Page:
Introduction to the government phonology-natural phonology workshop


Edmund Gussmann (Gdańsk)


In my introductory talk I will try to place in the historical context what I regard as the pervasive issues in phonology. The objective is not to search for predecessors or forerunners but to point out that in one guise or another practically each of the so-called new developments has been present somewhere in past research. In most cases it is just a different combination of old ingredients that is responsible for a new concoction. I will claim that by general consensus there is enough data which is phonological and for which phonological interpretations should be provided;  it is this data that should allow us to evaluate different theories and theoretical issues..


The issues I wish to single out are the following:


1. the relevance or irrelevance of contrast. This is a different way of assessing the role of syntagmatic and paradigmatic considerations in phonology; will the paradigmatic bias continue to dominate the discipline?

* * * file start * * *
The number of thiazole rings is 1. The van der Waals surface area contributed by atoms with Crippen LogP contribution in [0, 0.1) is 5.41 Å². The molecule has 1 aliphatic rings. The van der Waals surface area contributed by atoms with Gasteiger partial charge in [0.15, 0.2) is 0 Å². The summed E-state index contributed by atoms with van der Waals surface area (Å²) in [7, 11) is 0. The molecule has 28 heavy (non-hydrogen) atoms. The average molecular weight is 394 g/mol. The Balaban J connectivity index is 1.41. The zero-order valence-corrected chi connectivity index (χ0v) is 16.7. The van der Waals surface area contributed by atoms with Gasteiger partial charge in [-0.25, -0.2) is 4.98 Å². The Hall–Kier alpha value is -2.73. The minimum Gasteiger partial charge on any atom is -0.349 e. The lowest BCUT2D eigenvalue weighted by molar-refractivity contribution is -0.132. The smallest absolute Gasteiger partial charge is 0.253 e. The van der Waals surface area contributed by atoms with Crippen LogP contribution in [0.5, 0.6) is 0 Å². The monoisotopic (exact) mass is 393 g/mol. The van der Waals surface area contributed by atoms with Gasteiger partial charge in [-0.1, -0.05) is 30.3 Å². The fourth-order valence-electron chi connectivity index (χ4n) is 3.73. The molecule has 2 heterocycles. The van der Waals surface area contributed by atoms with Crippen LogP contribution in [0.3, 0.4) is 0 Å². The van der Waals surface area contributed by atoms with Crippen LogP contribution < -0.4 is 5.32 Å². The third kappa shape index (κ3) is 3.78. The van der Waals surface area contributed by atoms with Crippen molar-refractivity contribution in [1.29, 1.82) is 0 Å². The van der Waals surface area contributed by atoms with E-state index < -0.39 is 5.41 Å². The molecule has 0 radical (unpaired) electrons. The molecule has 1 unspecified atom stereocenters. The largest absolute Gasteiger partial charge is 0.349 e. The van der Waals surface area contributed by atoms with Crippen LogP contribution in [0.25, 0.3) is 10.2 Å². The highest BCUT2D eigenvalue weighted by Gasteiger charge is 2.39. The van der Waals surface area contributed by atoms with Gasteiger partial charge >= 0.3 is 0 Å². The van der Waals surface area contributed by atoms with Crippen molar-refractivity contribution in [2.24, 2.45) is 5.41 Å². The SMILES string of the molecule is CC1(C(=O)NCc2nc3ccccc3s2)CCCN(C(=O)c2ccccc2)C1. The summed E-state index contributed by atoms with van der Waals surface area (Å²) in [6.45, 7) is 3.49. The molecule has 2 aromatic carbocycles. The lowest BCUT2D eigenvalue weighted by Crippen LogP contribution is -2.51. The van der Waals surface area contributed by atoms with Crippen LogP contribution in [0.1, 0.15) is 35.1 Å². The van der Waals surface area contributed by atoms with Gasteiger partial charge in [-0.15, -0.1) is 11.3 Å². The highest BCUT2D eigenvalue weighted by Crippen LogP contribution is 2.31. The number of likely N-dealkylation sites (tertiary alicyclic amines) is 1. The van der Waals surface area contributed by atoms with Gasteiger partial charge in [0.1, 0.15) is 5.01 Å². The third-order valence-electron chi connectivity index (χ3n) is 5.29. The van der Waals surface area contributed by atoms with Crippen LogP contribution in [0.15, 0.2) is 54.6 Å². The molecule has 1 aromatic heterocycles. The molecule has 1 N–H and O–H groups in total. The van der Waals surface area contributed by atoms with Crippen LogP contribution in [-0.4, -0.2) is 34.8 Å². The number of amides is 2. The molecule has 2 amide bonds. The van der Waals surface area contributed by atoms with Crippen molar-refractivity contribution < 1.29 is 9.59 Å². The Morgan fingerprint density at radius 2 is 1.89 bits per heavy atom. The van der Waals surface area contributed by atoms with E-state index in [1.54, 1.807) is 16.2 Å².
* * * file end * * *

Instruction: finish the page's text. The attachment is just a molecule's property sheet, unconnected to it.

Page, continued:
2. phonetics in phonology. How much of the phonetic substance should be accounted for by phonological regularities or how seriously should phonetic facts be taken? Are there grounds for claiming that the linguistically interpreted phonetic representation is different from the phonological representation?


3. the statement of phonological regularities. What is allowed or admitted in such statements? What is categorically disallowed?  Is grammatical information valid or permissible in such statements? Are arbitrary diacritics to be admitted? How far – if at all – can we rely on empty categories?


4. morpho(po)nology. Is it just a dumping grounds for whatever cannot be fitted into phonological statements? Is morphophonology the same as phonology but in a crooked mirror? Is it legitimate to describe one without the other?